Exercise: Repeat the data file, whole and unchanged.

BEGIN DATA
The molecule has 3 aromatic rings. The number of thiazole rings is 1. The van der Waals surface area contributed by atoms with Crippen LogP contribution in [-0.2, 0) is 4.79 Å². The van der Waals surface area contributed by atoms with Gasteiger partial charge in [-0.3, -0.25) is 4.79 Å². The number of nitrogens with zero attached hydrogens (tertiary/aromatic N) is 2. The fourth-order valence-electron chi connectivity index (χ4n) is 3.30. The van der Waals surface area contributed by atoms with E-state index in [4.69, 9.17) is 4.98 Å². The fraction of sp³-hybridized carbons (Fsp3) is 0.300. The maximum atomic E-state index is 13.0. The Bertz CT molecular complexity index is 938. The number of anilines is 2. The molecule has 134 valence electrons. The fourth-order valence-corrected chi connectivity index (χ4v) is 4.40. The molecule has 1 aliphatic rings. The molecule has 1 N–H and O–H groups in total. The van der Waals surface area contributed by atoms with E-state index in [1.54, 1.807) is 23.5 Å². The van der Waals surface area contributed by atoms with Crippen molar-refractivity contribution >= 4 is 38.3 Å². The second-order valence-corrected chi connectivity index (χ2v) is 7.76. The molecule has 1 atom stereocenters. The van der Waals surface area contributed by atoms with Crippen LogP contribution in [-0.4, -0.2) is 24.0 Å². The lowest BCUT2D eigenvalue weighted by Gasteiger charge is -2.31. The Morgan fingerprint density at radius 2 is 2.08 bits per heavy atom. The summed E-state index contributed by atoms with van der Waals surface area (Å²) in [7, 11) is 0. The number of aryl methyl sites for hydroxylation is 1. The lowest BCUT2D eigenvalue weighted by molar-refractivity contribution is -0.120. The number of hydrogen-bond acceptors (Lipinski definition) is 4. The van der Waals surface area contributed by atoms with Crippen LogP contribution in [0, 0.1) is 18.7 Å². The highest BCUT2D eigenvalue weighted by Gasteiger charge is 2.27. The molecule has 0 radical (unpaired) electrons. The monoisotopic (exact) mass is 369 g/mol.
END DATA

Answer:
The molecule has 3 aromatic rings. The number of thiazole rings is 1. The van der Waals surface area contributed by atoms with Crippen LogP contribution in [-0.2, 0) is 4.79 Å². The van der Waals surface area contributed by atoms with Gasteiger partial charge in [-0.3, -0.25) is 4.79 Å². The number of nitrogens with zero attached hydrogens (tertiary/aromatic N) is 2. The fourth-order valence-electron chi connectivity index (χ4n) is 3.30. The van der Waals surface area contributed by atoms with E-state index in [4.69, 9.17) is 4.98 Å². The fraction of sp³-hybridized carbons (Fsp3) is 0.300. The maximum atomic E-state index is 13.0. The Bertz CT molecular complexity index is 938. The number of anilines is 2. The molecule has 134 valence electrons. The fourth-order valence-corrected chi connectivity index (χ4v) is 4.40. The molecule has 1 aliphatic rings. The molecule has 1 N–H and O–H groups in total. The van der Waals surface area contributed by atoms with E-state index in [1.54, 1.807) is 23.5 Å². The van der Waals surface area contributed by atoms with Crippen molar-refractivity contribution >= 4 is 38.3 Å². The second-order valence-corrected chi connectivity index (χ2v) is 7.76. The molecule has 1 atom stereocenters. The van der Waals surface area contributed by atoms with Crippen LogP contribution in [-0.4, -0.2) is 24.0 Å². The lowest BCUT2D eigenvalue weighted by Gasteiger charge is -2.31. The Morgan fingerprint density at radius 2 is 2.08 bits per heavy atom. The summed E-state index contributed by atoms with van der Waals surface area (Å²) in [7, 11) is 0. The number of aryl methyl sites for hydroxylation is 1. The lowest BCUT2D eigenvalue weighted by molar-refractivity contribution is -0.120. The number of hydrogen-bond acceptors (Lipinski definition) is 4. The van der Waals surface area contributed by atoms with Crippen LogP contribution in [0, 0.1) is 18.7 Å². The highest BCUT2D eigenvalue weighted by Gasteiger charge is 2.27. The molecule has 0 radical (unpaired) electrons. The monoisotopic (exact) mass is 369 g/mol.